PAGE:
When there's a weather-related disaster in Texas, the President of the United States shows up. He doesn't pick fights with the governor or throw paper towels, he commiserates and offers practical assistance. When 96 year-old Sen. Bob Dole, the 1996 GOP presidential candidate—a World War II hero and the living embodiment of America's "Greatest Generation"—announced that he'd been diagnosed with Stage Four lung cancer, Biden went to visit his old friend at his home. Common decency.

Trump did and said nothing, possibly because while Dole supported his 2020 re-election campaign, in mid-December he told the Kansas City Star, "The election is over and [Joe] Biden will be president on January 20. I know the president has not conceded and he may never concede, but he will not be in the White House on January 21."

Meanwhile if the former inhabitant expects the Biden White House to enlist in his constant public feuds, he'll be disappointed. This president appears to understand that the more conflict he engenders, the more fiercely people will oppose him. So he's dialed it down, emphasizing empathy and competence over repartee. Probably this behavior this comes naturally to a 78 year-old back-patter and schmoozer.

So far it's definitely working. People don't wake up either titillated or dreading what their president has done overnight. And while a big majority of Republicans think Biden somehow cheated his way into the White House, they no longer seem to feel very strongly about it. Along with overwhelming support for his Covid relief bill, some 70 percent approve of how he's handling the pandemic.

But then, as Jennifer Rubin puts it, Biden never promised "to unify Washington, he promised to unify the country."

Start your day with National Memo Newsletter

Know first.

The opinions that matter. Delivered to your inbox every morning

Attorney General Merrick Garland

The coming weeks will be the most consequential of Merrick Garland's life — not just for the attorney general himself but for our country. Garland will have to decide, presumably with the support of President Joe Biden, how to address the looming authoritarian threat of former President Donald J. Trump and his insurrectionary gang. His first fateful choice will be how to deal with Stephen K. Bannon, the fascism-friendly, criminally pardoned former Trump senior adviser who has defied a subpoena from the House Select Committee investigating the events of Jan. 6.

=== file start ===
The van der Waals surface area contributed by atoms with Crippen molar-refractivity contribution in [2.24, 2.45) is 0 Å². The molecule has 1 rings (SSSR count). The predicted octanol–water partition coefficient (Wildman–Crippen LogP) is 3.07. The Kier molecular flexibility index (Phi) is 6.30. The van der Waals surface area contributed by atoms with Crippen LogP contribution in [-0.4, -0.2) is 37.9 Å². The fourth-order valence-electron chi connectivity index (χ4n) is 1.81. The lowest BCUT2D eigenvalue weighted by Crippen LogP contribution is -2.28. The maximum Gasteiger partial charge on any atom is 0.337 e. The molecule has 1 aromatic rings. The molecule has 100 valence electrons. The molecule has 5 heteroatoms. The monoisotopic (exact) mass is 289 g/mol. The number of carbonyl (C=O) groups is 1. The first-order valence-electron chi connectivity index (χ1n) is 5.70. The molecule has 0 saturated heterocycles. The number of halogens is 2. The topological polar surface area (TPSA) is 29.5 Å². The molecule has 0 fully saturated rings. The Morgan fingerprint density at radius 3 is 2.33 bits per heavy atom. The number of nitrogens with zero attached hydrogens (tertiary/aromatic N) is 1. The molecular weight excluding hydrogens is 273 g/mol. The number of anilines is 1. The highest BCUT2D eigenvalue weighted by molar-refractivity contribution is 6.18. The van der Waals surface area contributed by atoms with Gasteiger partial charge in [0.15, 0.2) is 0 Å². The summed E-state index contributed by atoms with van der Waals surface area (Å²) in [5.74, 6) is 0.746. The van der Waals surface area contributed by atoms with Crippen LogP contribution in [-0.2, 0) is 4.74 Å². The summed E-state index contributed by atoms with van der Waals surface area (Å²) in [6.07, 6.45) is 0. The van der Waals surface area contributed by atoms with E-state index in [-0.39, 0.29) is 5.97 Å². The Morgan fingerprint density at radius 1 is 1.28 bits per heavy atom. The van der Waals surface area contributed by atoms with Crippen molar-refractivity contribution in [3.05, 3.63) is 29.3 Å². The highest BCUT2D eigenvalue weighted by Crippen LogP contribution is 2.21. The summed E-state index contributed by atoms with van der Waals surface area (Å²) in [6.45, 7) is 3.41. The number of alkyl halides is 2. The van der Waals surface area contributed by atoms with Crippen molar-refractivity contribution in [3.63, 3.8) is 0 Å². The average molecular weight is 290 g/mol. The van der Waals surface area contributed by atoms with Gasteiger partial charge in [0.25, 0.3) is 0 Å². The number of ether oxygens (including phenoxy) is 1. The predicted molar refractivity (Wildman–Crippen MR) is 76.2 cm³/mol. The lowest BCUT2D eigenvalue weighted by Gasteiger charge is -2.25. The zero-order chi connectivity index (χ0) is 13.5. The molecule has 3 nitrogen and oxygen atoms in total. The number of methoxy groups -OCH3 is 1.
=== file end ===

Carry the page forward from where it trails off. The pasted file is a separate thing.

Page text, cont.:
That panel has issued a contempt citation of Bannon, which will reach the floor for approval by the full House early next week. When that resolution passes, as it assuredly will, Speaker Nancy Pelosi will ask the U.S. Attorney for the District of Columbia to open a prosecution of Bannon, which could ultimately cost him a year behind bars and a fine of $100,000. (Trump won't be able to deliver a pardon, as he did last January to save Bannon from prison for defrauding gullible Trumpists in a "build the wall" scheme.)

Keep reading... Show less

By Lisa Richwine and Bhargav Acharya

LOS ANGELES (Reuters) - A union that represents about 60,000 behind-the-scenes workers in film and television reached a tentative deal with producers on Saturday, averting a strike that threatened to cause widespread disruption in Hollywood, negotiators said.

Keep reading... Show less
x
{{ post.roar_specific_data.api_data.analytics }}